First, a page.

By Otto Pippenger
City College’s bookstores were subject to a sharp reduction in operating hours as this semester began. The Follett Higher Education Group, a private company which has operated the college’s bookstores for the past four years made the decision to restrict most outlying bookstores’ operating hours to only one day a week in response to declining textbook sales.
A contentious meeting of the San Francisco Community College District Bookstore Auxiliary on Feb. 13, saw teachers offer heated invective and petitions of complaint against what they felt was the sudden and unclear decision to reduce the hours, which will be in effect until the contract is renegotiated in 2019, barring unexpected changes at the May 1 Bookstore Auxiliary meeting.
The meeting began with executive director Don Newton’s report explaining the cuts as a result of enrollment loss with the privatized bookstores seeing roughly “20 percent loss in profits as opposed to a projected 3 percent growth… with a loss of over $2 million over the last three years.”
Labor was cited as the largest cost, leaving a reduction in hours as the most direct way to offset these losses, while charts shown from last October’s meeting indicated steep drop-offs in textbook purchases after the first three weeks of each semester, reportedly more severe than expected.
Professor Carmen Roman-Murray of the ESL department presented a petition of complaint with 203 signatures from Mission Center students and faculty, as well as similar petitions from John Adams, Civic Center, and Downtown Campus attached to a letter of complaint.
Faculty members described disabled and elderly students waiting outside the bookstore every day of the week waiting to find it open, and classes delayed by the changes, and teacher Alan Fischer added, “of my thirty students, only perhaps ten have the textbook.”
Faculty members voiced a number of strenuous objections centering on the suddenness of the changes.
“It’s been three weeks and we don’t have books. This is a dereliction of duty, this is why you shouldn’t privatize a university service,” ESL professor Edward Murray said.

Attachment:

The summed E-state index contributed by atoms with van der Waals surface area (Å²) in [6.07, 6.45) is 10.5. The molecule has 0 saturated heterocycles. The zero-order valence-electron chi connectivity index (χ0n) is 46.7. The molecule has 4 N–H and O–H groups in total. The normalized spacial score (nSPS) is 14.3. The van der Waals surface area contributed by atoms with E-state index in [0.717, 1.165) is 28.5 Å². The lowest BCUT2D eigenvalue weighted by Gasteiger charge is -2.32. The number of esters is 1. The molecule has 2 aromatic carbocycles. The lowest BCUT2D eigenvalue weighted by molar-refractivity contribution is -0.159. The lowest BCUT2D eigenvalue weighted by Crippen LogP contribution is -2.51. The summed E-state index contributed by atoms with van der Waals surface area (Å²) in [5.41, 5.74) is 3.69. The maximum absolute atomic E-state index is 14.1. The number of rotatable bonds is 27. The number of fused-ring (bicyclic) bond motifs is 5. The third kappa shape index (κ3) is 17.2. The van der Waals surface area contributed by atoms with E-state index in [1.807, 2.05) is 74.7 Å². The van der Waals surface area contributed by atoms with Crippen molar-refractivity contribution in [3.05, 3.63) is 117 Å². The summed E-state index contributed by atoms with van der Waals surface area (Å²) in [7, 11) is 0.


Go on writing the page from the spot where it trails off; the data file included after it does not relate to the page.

Murray also criticized the administration, and stated interim vice chancellor of student development Samuel Santos “knew this was happening in January- Center Deans got an e-mail, teachers found out this (the previous) Monday.”
“I think anyone could have seen, as far as the business model is concerned, with most sales in the first weeks, should have been a predictable problem,” ESL professor Mary Marsh said.
While further changes may be made to the schedule at the board’s May 1 meeting, as of March 1, Santos expects the current arrangement to persist.
“The final outcome is, each bookstore will be open one day a week,” Santos said.
For anyone with complaints or hoping to be involved in determining future solutions to the textbook availability issue, Santos is reconvening the Textbook Affordability Taskforce which will explore options such as the Zero Textbook Model currently being considered at the state level, expanded textbook rental, the Associated Students Book Loan Program, and Student Equity Funds.
Anyone wanting to get involved in the task force, which is still being selected is urged to get in touch through Associated Students, the Academic Senate, or the Classified Senate, depending on their position within the school. “We’ve found textbooks to be a real barrier to student access” said Santos.
Ocean Campus will remain in operation five days a week, Downtown Center on Thursday from 10:00 to 1:00 and 5:00 to 7:00, Mission Center on Wednesdays from 9:30 to 2:00 and from 4:00 to 7:00, Chinatown Center on Thursdays from 9:30 to 1:00 and from 5:00 to 7:00, Civic Center on Tuesdays from 9:30 to 1:00 and from 5:00 to 7:00, Evans Campus will remain closed, John Adams Center on Tuesdays from 9:30 to 2:00 and from 4:00 to 7:00, and lastly Southeast Campus will remain closed.